The Still Standing Project with Scribe Video Center
Production Facilitator - Iain Conliffe; Humanities Consultant - Biko Agonzino; Post Production - Brain Cook
This video is available for purchase as part of a Precious Places Community History Project Vol.1 compilation DVD.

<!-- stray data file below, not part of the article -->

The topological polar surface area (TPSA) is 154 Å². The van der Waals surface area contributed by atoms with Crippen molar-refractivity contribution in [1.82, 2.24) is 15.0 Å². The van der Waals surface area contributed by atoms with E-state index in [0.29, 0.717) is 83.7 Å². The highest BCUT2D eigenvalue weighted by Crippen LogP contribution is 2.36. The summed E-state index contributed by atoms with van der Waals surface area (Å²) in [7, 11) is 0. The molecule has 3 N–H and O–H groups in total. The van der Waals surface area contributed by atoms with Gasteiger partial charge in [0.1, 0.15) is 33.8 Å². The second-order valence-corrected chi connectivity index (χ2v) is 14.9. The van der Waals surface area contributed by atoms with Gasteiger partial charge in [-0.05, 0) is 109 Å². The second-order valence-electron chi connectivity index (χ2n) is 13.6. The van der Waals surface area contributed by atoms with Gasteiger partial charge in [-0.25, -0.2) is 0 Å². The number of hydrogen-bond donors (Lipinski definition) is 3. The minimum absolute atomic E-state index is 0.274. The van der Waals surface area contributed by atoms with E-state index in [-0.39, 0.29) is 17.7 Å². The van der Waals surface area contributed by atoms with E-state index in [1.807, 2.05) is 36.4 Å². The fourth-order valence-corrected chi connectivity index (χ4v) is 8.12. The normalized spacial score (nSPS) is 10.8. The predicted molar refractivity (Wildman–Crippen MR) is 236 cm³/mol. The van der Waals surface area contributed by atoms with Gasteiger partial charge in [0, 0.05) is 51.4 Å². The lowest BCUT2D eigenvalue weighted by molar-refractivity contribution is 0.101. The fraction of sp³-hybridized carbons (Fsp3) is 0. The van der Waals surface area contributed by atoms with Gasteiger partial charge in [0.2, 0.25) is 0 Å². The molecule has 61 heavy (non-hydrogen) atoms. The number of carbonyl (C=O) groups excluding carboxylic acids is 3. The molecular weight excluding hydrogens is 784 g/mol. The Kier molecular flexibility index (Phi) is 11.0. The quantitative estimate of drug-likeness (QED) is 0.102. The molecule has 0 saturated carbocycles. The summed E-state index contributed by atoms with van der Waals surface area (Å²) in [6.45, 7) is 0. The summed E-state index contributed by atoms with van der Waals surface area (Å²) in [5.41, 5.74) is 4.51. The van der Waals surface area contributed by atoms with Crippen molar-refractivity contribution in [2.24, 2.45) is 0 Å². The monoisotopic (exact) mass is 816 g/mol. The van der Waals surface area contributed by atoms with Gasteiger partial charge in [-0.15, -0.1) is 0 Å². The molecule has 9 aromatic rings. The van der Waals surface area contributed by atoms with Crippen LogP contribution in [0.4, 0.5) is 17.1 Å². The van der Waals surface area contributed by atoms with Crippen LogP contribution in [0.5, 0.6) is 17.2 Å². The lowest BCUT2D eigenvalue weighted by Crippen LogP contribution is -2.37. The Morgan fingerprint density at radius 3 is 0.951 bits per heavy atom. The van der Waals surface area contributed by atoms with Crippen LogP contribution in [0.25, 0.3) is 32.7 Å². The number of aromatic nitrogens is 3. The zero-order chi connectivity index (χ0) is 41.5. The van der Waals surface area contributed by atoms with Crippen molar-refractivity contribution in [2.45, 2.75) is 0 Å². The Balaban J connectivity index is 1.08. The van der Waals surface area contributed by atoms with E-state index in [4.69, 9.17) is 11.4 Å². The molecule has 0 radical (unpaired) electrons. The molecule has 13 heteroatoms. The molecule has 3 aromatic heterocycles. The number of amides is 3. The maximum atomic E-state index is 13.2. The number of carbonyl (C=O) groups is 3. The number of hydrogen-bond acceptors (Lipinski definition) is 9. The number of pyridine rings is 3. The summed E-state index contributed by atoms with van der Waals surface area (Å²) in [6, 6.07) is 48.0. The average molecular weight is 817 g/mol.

Before artist and community historian Beverly Collins-Roberts set to work researching the topic, few living people knew that Pomona Hall in Camden, New Jersey, now the headquarters of the Camden Historical Society, had been the "big house" of an 18th century slave plantation. Owned by Marmaduke Cooper, Camden's founder, the plantation spanned 400 acres and covered much of what is now the Parkside neighborhood of Camden. Unhushed! portrays a "purification ceremony" in the house's attic quarters performed by community educators, activists and musicians to free the spirits of 14 enslaved Africans who worked on the plantation. After smudging the house with incense, five women dressed in white slowly ascend creaking stairs into the attic, followed by men playing long hollow instruments called vaccines: members of the local Black Beans traditional music group. Then the ceremony commences. Beverly Collins-Roberts believes that meaningful acknowledgement of the institution of slavery is a necessary step in the process of allowing healing to begin for all people. "This is America's story. You can't talk about America without talking about slavery."